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Chronic Lymphocytic Leukemia With t(14;19)(q32;q13) Is Characterized by Atypical Morphologic and Immunophenotypic Features and Distinctive Genetic Features

Yang O. Huh MD, Carmen D. Schweighofer MD, Rhett P. Ketterling MD, Ryan A. Knudson, Francisco Vega MD, PhD, Ji E. Kim MD, Rajyalakshmi Luthra PhD, Michael J. Keating MB, BS, L. Jeffrey Medeiros MD, Lynne V. Abruzzo MD, PhD
DOI: http://dx.doi.org/10.1309/AJCPOEFP3SLX6HXJ 686-696 First published online: 1 May 2011


The t(14;19)(q32;q13) involving the IGH@ and BCL3 loci is an infrequent cytogenetic abnormality detected in B-cell malignancies. We describe the clinicopathologic, cytogenetic, and molecular genetic characteristics of 14 cases of chronic lymphocytic leukemia/small lymphocytic lymphoma (CLL/SLL) with t(14;19)(q32;q13). All patients (10 men and 4 women) had lymphocytosis; 10 had lymphadenopathy. Blood and bone marrow lymphocytes were predominantly small, but cytologically and immunophenotypically atypical. In all cases, t(14;19) was found in the neoplastic stem line; it was the sole abnormality in 4. Ten cases showed additional cytogenetic abnormalities, including trisomy 12 in 9 and complex karyotypes in 7. Fluorescence in situ hybridization demonstrated IGH@/BCL3 fusion gene in all cases. In all cases, the IGHV genes were unmutated, but only 7 expressed ZAP70. Seven cases preferentially used IGHV4-39. Our results indicate that t(14;19)(q32;q13) identifies a subset of CLL/SLL with distinctive clinicopathologic and genetic features. Furthermore, t(14;19) may represent an early, possibly primary, genetic event.

Key Words:
  • Chronic lymphocytic leukemia
  • t(14;19)(q32;q13)
  • BCL3
  • Atypical morphology
  • IGHV somatic mutation

Reciprocal chromosomal translocations have a major role in the pathogenesis of many lymphoid neoplasms and often define disease entities. For example, translocations involving MYC are considered a primary genetic event in Burkitt lymphoma. Similarly, the t(11;14)(q13;q32) and t(14;18)(q32;q21) are found in almost all cases of mantle cell and follicular lymphoma, respectively. Unlike these well-defined translocations in B-cell malignancies, the clinical significance of the t(14;19) (q32;q13) is unclear, in part because it is uncommon, reported to occur in fewer than 0.1% of all B-cell neoplasms.1 In most cases, this translocation juxtaposes the BCL3 gene at chromosome 19q13 with the immunoglobulin heavy chain (IGH@) locus at chromosome 14q32. Since it was first reported by Bloomfield and coworkers2 in 1983, many B-cell neoplasms associated with the t(14;19)(q32;q13) have been classified as chronic lymphocytic leukemia (CLL).1,3,4 However, these cases often have features that are unusual for CLL, including younger patient age, an aggressive clinical course, atypical morphologic and immunophenotypic features, and an association with trisomy 12.1,3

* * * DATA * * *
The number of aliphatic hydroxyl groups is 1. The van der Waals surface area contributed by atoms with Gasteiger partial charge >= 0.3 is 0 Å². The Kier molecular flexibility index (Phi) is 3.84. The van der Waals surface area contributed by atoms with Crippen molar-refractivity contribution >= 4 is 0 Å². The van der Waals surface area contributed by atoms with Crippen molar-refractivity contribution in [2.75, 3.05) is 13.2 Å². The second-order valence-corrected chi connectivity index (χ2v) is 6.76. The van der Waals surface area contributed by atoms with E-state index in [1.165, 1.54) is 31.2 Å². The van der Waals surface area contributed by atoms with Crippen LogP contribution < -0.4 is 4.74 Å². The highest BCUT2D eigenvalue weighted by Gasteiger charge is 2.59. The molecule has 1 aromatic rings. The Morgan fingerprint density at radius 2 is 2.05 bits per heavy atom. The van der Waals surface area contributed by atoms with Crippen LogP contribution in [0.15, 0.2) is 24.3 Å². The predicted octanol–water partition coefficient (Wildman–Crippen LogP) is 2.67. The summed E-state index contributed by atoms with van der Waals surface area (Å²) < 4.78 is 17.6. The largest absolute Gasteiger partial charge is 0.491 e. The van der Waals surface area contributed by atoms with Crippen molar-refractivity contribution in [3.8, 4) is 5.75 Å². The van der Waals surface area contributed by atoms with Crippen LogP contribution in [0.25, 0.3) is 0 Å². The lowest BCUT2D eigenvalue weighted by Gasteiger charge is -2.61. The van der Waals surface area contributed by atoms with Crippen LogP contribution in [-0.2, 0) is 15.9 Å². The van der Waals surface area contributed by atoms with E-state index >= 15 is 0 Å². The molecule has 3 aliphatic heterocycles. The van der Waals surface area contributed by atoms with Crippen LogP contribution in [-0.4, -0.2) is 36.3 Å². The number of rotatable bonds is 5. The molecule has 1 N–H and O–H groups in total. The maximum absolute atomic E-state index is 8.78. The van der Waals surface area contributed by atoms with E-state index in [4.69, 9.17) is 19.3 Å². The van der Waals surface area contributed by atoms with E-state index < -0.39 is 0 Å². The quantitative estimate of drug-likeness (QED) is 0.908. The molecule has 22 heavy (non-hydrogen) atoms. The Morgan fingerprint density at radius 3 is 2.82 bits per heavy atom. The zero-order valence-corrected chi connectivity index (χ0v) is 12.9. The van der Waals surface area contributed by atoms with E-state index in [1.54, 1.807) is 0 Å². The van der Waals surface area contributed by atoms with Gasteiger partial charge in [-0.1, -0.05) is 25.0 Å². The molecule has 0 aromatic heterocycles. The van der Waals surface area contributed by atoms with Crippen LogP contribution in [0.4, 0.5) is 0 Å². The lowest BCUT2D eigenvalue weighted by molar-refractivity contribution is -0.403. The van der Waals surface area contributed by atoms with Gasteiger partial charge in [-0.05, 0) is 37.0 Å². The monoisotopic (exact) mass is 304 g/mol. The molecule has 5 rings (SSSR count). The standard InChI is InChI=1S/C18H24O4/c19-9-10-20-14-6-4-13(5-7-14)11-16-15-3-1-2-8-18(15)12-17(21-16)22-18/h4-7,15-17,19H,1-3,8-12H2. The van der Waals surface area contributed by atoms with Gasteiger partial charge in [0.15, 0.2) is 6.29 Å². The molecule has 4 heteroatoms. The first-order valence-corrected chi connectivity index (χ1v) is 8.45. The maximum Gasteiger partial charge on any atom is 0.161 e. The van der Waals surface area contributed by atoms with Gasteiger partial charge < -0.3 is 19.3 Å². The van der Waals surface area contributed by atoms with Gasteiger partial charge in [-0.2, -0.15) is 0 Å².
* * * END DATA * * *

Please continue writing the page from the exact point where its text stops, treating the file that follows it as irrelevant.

To more clearly define the clinicopathologic features of cases classified as CLL that were associated with t(14;19)(q32;q13), we performed clinicopathologic, cytogenetic, and molecular genetic studies on 14 cases identified at The University of Texas M. D. Anderson Cancer Center, Houston (MDACC). These studies included immunohistochemical staining for the BCL3 protein, fluorescence in situ hybridization (FISH) for IGH@/BCL3 rearrangement, and DNA sequence analysis of the immunoglobulin heavy chain variable region (IGHV) genes. We confirmed that these cases are characterized by atypical morphologic and immunophenotypic features and are frequently associated with trisomy 12. We demonstrated by FISH analysis that the t(14;19) results from fusion of the IGH@ and BCL3 genes and that BCL3 protein is overexpressed. Sequence analysis of the IGHV genes demonstrated that all cases lacked somatic mutations, and half used the same heavy chain variable region family, IGHV4-39. Our results indicate that CLL cases with the t(14;19)(q32;q13) have distinctive clinicopathologic and genetic features. Furthermore, the t(14;19) may represent an early and, possibly, primary genetic event.